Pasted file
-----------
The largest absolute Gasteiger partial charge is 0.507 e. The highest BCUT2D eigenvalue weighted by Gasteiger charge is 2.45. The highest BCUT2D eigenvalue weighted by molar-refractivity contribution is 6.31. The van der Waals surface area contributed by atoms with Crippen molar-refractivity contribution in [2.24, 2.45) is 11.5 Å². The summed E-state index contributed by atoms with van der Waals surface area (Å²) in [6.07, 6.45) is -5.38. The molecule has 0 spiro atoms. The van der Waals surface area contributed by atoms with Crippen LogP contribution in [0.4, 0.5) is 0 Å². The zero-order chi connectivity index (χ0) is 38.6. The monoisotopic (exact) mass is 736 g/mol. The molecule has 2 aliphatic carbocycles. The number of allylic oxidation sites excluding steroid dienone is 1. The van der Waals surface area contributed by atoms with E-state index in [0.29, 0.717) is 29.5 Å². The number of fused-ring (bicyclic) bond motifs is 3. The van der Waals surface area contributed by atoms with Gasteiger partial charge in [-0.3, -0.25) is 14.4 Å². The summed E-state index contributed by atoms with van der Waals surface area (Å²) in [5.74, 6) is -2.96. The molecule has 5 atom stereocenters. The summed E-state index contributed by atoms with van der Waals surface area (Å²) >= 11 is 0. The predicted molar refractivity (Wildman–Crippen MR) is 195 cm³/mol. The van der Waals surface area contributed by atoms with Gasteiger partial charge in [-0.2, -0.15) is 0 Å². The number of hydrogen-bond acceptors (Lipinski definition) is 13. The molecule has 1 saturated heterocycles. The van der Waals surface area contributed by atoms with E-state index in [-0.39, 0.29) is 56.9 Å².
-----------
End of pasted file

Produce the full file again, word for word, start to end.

The largest absolute Gasteiger partial charge is 0.507 e. The highest BCUT2D eigenvalue weighted by Gasteiger charge is 2.45. The highest BCUT2D eigenvalue weighted by molar-refractivity contribution is 6.31. The van der Waals surface area contributed by atoms with Crippen molar-refractivity contribution in [2.24, 2.45) is 11.5 Å². The summed E-state index contributed by atoms with van der Waals surface area (Å²) in [6.07, 6.45) is -5.38. The molecule has 0 spiro atoms. The van der Waals surface area contributed by atoms with Crippen LogP contribution in [0.4, 0.5) is 0 Å². The zero-order chi connectivity index (χ0) is 38.6. The monoisotopic (exact) mass is 736 g/mol. The molecule has 2 aliphatic carbocycles. The number of allylic oxidation sites excluding steroid dienone is 1. The van der Waals surface area contributed by atoms with E-state index in [0.29, 0.717) is 29.5 Å². The number of fused-ring (bicyclic) bond motifs is 3. The van der Waals surface area contributed by atoms with Gasteiger partial charge in [-0.3, -0.25) is 14.4 Å². The summed E-state index contributed by atoms with van der Waals surface area (Å²) in [5.74, 6) is -2.96. The molecule has 5 atom stereocenters. The summed E-state index contributed by atoms with van der Waals surface area (Å²) >= 11 is 0. The predicted molar refractivity (Wildman–Crippen MR) is 195 cm³/mol. The van der Waals surface area contributed by atoms with Gasteiger partial charge in [-0.2, -0.15) is 0 Å². The number of hydrogen-bond acceptors (Lipinski definition) is 13. The molecule has 1 saturated heterocycles. The van der Waals surface area contributed by atoms with E-state index in [-0.39, 0.29) is 56.9 Å².